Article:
Keep digging: Prince Philip looks on as David Cameron plants an oak tree in the grounds of Chequers, February 2014. (Photo: Getty)
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Squashed by two fat ladies, Churchill’s choice of oak and “Crinks” the lost Liberal

Notes by the former Gardeners’ Question Time chairman Stefan Buczacki.

I have a particularly fond memory of Clarissa Dickson Wright, who died on 15 March. I was at one of those peculiar gatherings that constituted a BBC programme launch party when I was spotted across a crowded room by Clarissa and Jennifer Paterson, who were there to celebrate what was, I think, the last series of Two Fat Ladies. They bore down on me from two sides until I was pinned against a wall (and I do mean pinned; the ladies were not called fat for nothing) and Clarissa, who was well known for loathing carrots, demanded in a stentorian voice: “Now what do you think of cardoons?” I said they were constantly on my mind.

It wasn’t the sort of thing you forget in a hurry, not least because I am especially fond of cardoons and think them among the lost treasures of the English kitchen. They are relatives of the globe artichoke but you eat the leaf stalk not the flower. The only problem is that, like the wonderful Clarissa and Jennifer, they do take up a lot of room.


Premier hearts of oak

A tradition has grown up that serving prime ministers plant a tree at Chequers to mark their term of office. Some seem to do it while still in post, others as they depart. I had the interesting experience a little while ago of visiting the Chequers garden and was intrigued to see who had planted what; and then tried to fathom why.

Margaret Thatcher planted a lime, Tony Blair a field maple, Ramsay MacDonald a cedar and Neville Chamberlain a tulip tree. No, I couldn’t see the connection, either. John Major planted a native oak, although I’m unsure which species. No matter, it is the embodiment of our national strength, something you might have expected of Churchill. In fact, Churchill did plant an oak, but not an English oak. For some bizarre reason and presumably at the suggestion of some civil servant whose knowledge of biogeography was no more sensitive than his knowledge of history, I discovered that in 1955 he planted on the east lawn a specimen of Quercus ithaburensis macrolepis, the valonia oak. And where does the valonia originate? It just happens to be one of the most characteristic forest trees of Gallipoli and the area around the Dardanelles. Someone has much to answer for.


Sweet spring

There is a problem with apricots. The problem arises because, like most of my generation, I grew up believing they always came in tins. And, so the logic went, anything that comes in a tin is unlikely to grow in a British garden. Yet how wrong a perception this is, because apricots are in truth much more hardy than their close relatives peaches; and even more importantly they are not affected by the scourge of leaf curl disease.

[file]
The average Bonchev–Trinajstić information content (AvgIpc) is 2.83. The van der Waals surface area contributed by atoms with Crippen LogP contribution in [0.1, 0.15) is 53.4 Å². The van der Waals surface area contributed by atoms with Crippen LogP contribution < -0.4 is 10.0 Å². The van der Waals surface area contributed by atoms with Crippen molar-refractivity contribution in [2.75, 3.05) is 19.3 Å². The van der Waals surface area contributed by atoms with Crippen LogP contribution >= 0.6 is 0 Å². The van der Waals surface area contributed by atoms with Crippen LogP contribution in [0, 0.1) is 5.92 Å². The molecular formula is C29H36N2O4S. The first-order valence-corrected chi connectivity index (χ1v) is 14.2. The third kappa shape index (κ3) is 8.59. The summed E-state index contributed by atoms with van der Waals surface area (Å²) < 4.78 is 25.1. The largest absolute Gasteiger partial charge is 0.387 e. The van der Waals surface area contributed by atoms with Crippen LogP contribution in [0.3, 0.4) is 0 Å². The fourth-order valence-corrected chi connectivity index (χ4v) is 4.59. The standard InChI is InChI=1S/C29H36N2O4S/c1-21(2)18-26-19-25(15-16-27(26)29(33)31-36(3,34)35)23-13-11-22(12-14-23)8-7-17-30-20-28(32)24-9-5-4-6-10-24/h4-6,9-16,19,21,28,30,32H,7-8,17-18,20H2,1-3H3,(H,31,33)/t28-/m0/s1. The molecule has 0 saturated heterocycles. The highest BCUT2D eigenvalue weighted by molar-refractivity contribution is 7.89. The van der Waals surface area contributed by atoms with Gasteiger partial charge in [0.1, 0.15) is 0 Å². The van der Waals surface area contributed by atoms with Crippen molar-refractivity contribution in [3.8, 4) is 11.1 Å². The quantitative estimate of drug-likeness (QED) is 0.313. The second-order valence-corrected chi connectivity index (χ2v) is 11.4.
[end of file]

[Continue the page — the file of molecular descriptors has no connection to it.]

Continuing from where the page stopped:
We have had an apricot tree in our garden for years and, believe me, you can gain no greater culinary Brownie point than serving your guests an apricot flan made from home-grown fruit. To be fair, the flowers can be clobbered by a late frost but we still pick a good crop three years in five; and, having just finished the last of the frozen flans from 2013, I am watching anxiously in the hope that this year’s bounteous blossom makes it to full maturity. Apricots are probably best grown against the shelter of a warm wall but can be successful free-standing. Moorpark is still, to my mind, the best variety.


A quietly lustful life

Hands up, anyone who knows anything about or has even heard of Harcourt “Crinks” Johnstone. I do not expect much response because he is the lost Liberal, in neither the Oxford Dictionary of National Biography nor the Dictionary of Liberal Biography and with only the most fleeting entry in Who Was Who. Yet after the party leader Archie Sinclair, Crinks was probably the most prominent Liberal in Churchill’s wartime government. Jo Grimond recalled attending as a young man a hare shoot on Sinclair’s Highland estate where Crinks was another guest: “My most notable memory . . . was of a vast and puffing gentleman heaving into sight . . .” he wrote. And Crinks heaved his way through life, overweight, wealthy, genial, extraordinarily generous and passionately Asquithian – he kept a picture of him by his bed. Sexually he was a non-combatant and once told Margot Asquith he had no use for women, adding that he had loved one man in his life and hated another: Asquith the first and Lloyd George the second. At the start of the war, Churchill dragged him from his wilderness of indolence and good living outside parliament to be secretary for overseas trade. But after his death in 1945 “Crinks” simply slipped from history. Does he have a counterpart today?